Likewise, a lot of perceived clashes throughout the day drop away once something quickly either wins you over or doesn’t. And the best stuff – The Men, El-P, the opening burst of Alpine, Divine Fits doing ‘Shivers’, Perfume Genius doing ‘Helpless’ – makes me feel like I made all the right decisions anyway.

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  -   Published on Monday, February 4 2013 by Doug Wallen.
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Your Comments

astrousersasmind  said about 1 year ago:

Great review. And, at least for me, accurate.


sting-bono  said about 1 year ago:

What type of world do we live in where a hipster sits in a tree and nobody throws rocks at it?!


mrmagoo  said about 1 year ago:

got there late sunday, only saw Of Monsters blah (boring), Japandroids, Divine Fits and Bat for Lashes (last 3 being brilliant). Gutted I missed the Men in particular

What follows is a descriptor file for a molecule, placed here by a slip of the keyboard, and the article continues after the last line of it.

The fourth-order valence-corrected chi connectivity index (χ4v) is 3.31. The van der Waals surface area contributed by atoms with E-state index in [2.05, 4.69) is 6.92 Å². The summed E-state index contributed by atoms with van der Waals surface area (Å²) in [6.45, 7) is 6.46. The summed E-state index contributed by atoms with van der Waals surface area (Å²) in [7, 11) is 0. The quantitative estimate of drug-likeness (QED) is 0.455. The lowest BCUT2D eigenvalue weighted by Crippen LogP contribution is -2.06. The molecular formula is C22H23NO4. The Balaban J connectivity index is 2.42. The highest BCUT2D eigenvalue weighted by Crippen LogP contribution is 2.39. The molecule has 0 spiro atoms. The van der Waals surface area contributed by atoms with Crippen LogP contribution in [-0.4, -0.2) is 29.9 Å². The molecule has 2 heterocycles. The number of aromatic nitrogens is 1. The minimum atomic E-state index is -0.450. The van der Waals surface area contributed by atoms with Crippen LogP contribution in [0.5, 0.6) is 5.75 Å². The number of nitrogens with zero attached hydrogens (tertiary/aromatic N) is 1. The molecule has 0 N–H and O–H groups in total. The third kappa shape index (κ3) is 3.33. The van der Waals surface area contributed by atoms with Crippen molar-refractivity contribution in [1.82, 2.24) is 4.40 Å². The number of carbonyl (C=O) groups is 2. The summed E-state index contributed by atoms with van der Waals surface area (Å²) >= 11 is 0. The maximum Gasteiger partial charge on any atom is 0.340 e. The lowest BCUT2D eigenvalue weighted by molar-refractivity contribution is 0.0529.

the crowd for Flume must of been massive, the amount of people pouring down the hell as we headed up for BFL was ridiculous

definitely a little spread out this with the new location of the carpark stage, also noticed the rise of the dickhead element this year (beer cans being lobbed into the crowd from wankers), also so those RSA security guys really roughly manhandle a girl out near the carpark stage


Temet  said about 1 year ago:

the crowd for Flume must of been massive, the amount of people pouring down the hell as we headed up for BFL was ridiculous

I felt like I was the only one at Divine Fits who was actually interested in watching the band. Everyone around me was busy taking selfies.


gabbo  said about 1 year ago:

Cloud Nothings are at once volcanic and frayed, feeling beamed in directly from the height of ’90s alt-rock. It’s gnashing, pummelling, screamed exorcism, including big bouts of jamming. Sensory-smashing, Mars Volta-worthy stuff.

I agree, except for the 'Mars Volta-worthy' reference. Doug, do you mean worthy of their audiences appreciation, or of perhaps joining Omar in the band to keep the project going (I believe Cedric is stopping to concentrate on eating and not screaming any more).


gabbo  said about 1 year ago:

?